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A Guide To Spring Tree And Shrub Care

Spring has sprung here in Michigan and now is one of the best times of year to head outside to begin preparing your landscape for a lush, healthy growing season. Your trees and shrubs play a vital role in the health and appearance of your landscape, so protecting and providing them with what they need this spring should be at the top of your to-do list!


Here is your guide to spring tree and shrub care and six things you need to know to provide your trees and shrubs with what they need to thrive this growing season!


Inspect Your Trees And Shrubs

Now is the prime time to head outside and perform a thorough inspection of your trees and shrubs. They’re still (mostly) bare so if there are any problems, they will stand out and be significantly easier to identify. The three main things you want to look for are deadwood, diseases, and pests. If you find one of these things on your trees and shrubs, you will want to mark them and take the next step.


Prune your trees and shrubs to promote healthy growth in Farmington Hills, MI

Prune And Trim As Needed

Once you’ve identified any dead, diseased, or pest infested areas on your trees and shrubs, it’s time to take the next step: prune and trim as needed. Proper pruning and trimming will put a stop to the spread of any further damage caused by diseases or pests, all while promoting good, healthy growth. It even improves the aesthetics of your landscape!

Add Mulch

Mulch works as a security blanket, protecting the important organic matter trees need beneath the soil. Mulch also protects your trees and shrubs from weeds which, if allowed to grow, can steal essential nutrients from the plant’s root systems. The mulch will prevent the weeds from receiving sunlight and water, smothering them and keeping them below the surface. Lastly, mulch aids in moisture conservation, which is critical for your trees and shrubs once the weather warms up and drought season draws near.

Properly watering trees and shrubs is essential for their development in Ann Arbor MI


Water Properly

If the spring has been a dry one, you will want to water your trees and shrubs deeply and you’ll want to do so as needed. If you’ve mulched around the plants, you will be able to tell how dry the soil is based on how dry the mulch is. Proper watering is essential for the development of the root system, leaves, and shoots, so be sure to check if watering is needed early and often.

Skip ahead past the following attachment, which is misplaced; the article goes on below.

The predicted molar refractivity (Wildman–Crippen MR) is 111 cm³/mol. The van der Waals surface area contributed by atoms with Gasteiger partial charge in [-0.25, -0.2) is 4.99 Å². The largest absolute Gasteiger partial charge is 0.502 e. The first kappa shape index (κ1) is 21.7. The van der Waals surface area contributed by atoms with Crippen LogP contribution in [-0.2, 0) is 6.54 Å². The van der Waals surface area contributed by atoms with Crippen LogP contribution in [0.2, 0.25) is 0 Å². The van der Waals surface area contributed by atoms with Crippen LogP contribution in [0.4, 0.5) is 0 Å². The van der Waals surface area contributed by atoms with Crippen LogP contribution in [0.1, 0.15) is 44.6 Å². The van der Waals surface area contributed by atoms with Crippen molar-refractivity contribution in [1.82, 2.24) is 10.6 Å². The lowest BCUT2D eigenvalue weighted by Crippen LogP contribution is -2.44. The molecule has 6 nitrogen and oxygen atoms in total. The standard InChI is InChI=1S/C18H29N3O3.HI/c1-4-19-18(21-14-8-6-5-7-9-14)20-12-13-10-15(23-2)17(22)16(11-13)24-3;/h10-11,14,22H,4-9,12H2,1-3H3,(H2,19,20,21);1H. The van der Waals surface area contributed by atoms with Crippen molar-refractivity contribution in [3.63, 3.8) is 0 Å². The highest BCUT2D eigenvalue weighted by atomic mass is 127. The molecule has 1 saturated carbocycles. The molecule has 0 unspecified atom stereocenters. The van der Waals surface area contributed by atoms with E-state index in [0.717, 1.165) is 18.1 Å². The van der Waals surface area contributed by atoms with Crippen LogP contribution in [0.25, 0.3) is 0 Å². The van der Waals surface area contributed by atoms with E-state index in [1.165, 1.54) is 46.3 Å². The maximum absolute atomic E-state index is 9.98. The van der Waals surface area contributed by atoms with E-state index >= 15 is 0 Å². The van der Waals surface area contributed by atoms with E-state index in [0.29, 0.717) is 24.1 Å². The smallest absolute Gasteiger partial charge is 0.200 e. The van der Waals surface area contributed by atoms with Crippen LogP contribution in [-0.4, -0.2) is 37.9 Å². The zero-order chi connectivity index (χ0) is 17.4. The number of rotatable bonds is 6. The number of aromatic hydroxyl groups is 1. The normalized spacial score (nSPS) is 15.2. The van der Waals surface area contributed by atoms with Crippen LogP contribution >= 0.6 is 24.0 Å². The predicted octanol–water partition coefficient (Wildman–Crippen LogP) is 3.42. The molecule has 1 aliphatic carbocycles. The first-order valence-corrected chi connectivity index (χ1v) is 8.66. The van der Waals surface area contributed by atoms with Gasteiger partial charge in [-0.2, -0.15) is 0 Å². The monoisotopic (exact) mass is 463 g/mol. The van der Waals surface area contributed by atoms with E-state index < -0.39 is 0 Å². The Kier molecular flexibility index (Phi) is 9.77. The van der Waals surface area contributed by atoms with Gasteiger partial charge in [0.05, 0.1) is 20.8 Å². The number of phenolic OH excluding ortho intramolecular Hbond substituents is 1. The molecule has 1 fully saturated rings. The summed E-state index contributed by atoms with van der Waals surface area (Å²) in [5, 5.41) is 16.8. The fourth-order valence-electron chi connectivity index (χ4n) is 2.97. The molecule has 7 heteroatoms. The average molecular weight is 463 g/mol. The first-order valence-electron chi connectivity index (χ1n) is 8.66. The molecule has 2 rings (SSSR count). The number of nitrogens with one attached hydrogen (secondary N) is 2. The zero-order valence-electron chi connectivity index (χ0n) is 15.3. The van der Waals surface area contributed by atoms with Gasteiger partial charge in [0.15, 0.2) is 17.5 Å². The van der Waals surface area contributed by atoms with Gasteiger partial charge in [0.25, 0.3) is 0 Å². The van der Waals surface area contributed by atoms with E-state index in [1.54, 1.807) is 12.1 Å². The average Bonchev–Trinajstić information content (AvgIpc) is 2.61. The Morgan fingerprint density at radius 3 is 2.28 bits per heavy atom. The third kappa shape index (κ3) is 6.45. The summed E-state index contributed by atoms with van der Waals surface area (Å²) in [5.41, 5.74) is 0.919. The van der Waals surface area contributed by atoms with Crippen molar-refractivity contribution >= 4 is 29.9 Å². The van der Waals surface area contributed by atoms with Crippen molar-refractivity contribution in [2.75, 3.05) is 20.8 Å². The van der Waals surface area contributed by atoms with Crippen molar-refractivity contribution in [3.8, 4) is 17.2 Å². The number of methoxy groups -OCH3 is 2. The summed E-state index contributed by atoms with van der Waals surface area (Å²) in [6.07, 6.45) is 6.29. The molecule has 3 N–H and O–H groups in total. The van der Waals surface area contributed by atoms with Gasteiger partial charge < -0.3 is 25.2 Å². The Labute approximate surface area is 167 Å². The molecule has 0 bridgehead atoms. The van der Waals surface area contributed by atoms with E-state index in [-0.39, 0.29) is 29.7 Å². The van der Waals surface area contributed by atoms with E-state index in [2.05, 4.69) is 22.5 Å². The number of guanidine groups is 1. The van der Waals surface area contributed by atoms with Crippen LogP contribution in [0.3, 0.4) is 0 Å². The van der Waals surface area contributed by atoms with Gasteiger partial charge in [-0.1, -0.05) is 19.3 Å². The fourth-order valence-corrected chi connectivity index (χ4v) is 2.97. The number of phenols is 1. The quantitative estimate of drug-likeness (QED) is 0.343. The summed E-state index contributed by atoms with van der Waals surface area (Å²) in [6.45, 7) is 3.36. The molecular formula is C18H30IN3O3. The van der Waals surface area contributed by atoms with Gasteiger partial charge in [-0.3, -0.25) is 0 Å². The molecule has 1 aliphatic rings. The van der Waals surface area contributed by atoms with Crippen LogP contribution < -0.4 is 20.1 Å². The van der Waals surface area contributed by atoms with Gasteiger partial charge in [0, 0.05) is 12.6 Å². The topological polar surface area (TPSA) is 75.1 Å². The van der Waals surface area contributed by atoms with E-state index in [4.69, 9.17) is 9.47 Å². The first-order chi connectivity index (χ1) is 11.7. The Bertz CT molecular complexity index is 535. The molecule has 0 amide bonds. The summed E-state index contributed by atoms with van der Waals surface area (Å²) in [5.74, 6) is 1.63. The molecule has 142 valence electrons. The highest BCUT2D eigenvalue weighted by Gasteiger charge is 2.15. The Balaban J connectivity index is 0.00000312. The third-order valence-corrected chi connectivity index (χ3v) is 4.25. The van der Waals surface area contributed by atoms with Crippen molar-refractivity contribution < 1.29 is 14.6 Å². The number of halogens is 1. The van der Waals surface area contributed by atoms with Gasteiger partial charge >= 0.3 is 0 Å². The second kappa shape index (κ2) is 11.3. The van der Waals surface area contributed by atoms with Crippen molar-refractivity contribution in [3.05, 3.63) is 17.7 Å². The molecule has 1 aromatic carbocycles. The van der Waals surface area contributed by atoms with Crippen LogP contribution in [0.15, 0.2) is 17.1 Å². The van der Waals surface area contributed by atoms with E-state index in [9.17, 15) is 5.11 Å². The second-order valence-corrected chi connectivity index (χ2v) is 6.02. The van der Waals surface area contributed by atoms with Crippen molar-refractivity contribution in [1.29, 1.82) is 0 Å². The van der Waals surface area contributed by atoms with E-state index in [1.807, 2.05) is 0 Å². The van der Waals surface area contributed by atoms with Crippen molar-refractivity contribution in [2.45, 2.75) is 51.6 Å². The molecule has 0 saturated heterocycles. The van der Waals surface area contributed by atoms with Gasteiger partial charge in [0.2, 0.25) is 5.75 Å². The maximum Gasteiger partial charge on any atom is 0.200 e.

Keep It Clean

No matter the season, you will always want to ensure that the landscaped beds and areas around your trees and shrubs are clean and clear of leaves, weeds, and debris. This will protect your trees and shrubs while providing them with room to receive the important nutrients that are critical to their growth and development.


Call The Professionals

The best thing you can do for your trees and shrubs this spring is to call the professionals at PPM. Our team of experts has over 10 years of experience in providing a full range of tree and shrub care services. We have what it takes to provide your landscape with everything it needs to thrive this growing season.


Contact us here, or give us a call at (877) 454-8733 to hear more about our tree and shrub care services. We can help! Call us today!

5 Benefits To Spring Tree Trimming

tree trimming service in michiganYour trees play a vital role in the beauty of your landscape and, in doing so, they add value to your home. Your trees also require consistent maintenance to stay healthy and attractive. One of the most beneficial maintenance tasks you can provide for your trees this spring is trimming. Tree trimming is the process of removing dead, dying, or diseased wood from large, “landmark” trees. Trimming provides a plethora of benefits to the tree. Benefits such as…

 

Improved Health

Trimming can significantly improve the health of your trees. One portion of trimming involves removing any dead, dying, or diseased branches and stems, known as deadwood. This will stop the diseases from spreading and ultimately stop any unhealthy growth, resulting in improved health both now and in the future.

 

Improved Appearance

Trimming also improves the overall appearance of the tree itself and your landscape as a whole. If you have a tree that is overgrown or has grown in a way that doesn’t flow well with the rest of your landscape, trimming allows you to change that. Not only does it immediately change the appearance and shape of the tree, but it also directs future growth, which is instrumental in the future appearance of your landscape. By trimming your trees now, you are preparing them to look better and cleaner by the end of the summer!

Improved Safety

Trimming your trees can make your home a safer place to be. Think about how many times you’ve driven through your neighborhood after a storm and seen large branches and trees that have collapsed. It’s a real possibility that this could happen to your home. If you have large tree branches that hang over (or near) your home, driveway, or vehicles, trimming those branches down will provide safety for your home and family. It’s also good to identify and trim cracked or weak branches, which may fall in the midst of a storm.